Cats need high places; if they didn’t, cat trees wouldn’t be such big business. Cats are climbers, and as such, need vertical territory. This is especially true if they’re indoor-only cats, who need all the enrichment in their environments that they can get. In short, high is good, when it comes to being a cat.
Vertical territory helps to keep the peace in a house, because it gives cats a great way to get away from each other, and from other stressors. According to The Cat Coach, it also allows cats in multi-cat households to arrange themselves in their flexible hierarchy. Your cats can demonstrate their relationships to each other without the need for aggression.
Vertical territory also provides entertainment, says The Cat Coach. Cats might be safest indoors, but they still need physical and mental stimulation. You can provide a lot of this with interactive playtime, but you can’t play with them all the time, and they should have their own places and spaces to explore and claim.
According to Catster, climbing, running and jumping are not just things cats do for fun. The need to be up high is instinctive, and catering to that instinct means happier kitties. Other benefits of having vertical territory in your house are temperature, especially in the winter, because it tends to be warmer up high; and it makes cats feel safe.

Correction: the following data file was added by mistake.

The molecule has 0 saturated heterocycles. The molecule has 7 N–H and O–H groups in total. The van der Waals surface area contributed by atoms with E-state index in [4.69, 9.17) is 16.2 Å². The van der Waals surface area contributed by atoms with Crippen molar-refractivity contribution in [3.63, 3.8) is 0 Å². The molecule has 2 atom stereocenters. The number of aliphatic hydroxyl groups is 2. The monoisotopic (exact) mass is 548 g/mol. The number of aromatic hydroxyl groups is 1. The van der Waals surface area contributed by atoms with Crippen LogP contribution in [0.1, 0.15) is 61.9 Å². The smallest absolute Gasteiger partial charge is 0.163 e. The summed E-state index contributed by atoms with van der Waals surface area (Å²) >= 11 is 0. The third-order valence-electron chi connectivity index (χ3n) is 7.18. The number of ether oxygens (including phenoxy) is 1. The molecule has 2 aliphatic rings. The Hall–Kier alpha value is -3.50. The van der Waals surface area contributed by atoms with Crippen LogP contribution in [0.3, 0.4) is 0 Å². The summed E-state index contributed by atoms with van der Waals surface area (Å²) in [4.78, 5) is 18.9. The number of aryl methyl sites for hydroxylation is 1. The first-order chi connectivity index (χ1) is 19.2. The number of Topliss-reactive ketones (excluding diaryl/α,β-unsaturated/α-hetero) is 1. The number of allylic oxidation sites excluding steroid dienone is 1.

How to decide what kinds of vertical territory is right for you
So, other than cat trees, how do you put vertical territory in your house? If you live in a small space, having a cat tree might be difficult, if not impossible. One alternative is to install carpet shelves and ledges. This is a very popular way to add vertical territory to your house, even if it’s small. You can do it yourself, or you can buy some from places like KatWallks.
Another type of vertical territory is a window perch. This has the added benefit of giving your cats a good view of the outside world. They can watch the birds and squirrels, and the leaves when they blow across the yard in autumn. You can buy window perches; or, like shelves, you can build your own.
Our vertical territory consists mostly of shelves. We built our shelves (seen above and below) with 2×6 boards, a roll of carpeting that our local Menards was going to toss, staples, and stair rail brackets. We opted for the stair rail brackets instead of regular shelf brackets for two reasons: One is because they’re smaller and less obtrusive, but the main reason is because it allowed us to put in shelves at an angle without special hardware or mounting pieces.
With the angled shelves, our cats have what amount to ramps in a couple of places. It forces them to use their claws a little bit, and actually climb. We don’t have angled shelves everywhere, but where we do have them, our cats like them.
We’ve found that shelves work in our house better than cat trees. What you do for vertical territory in your house depends on your situation, but it is something that’s very important to keep indoor cats happy.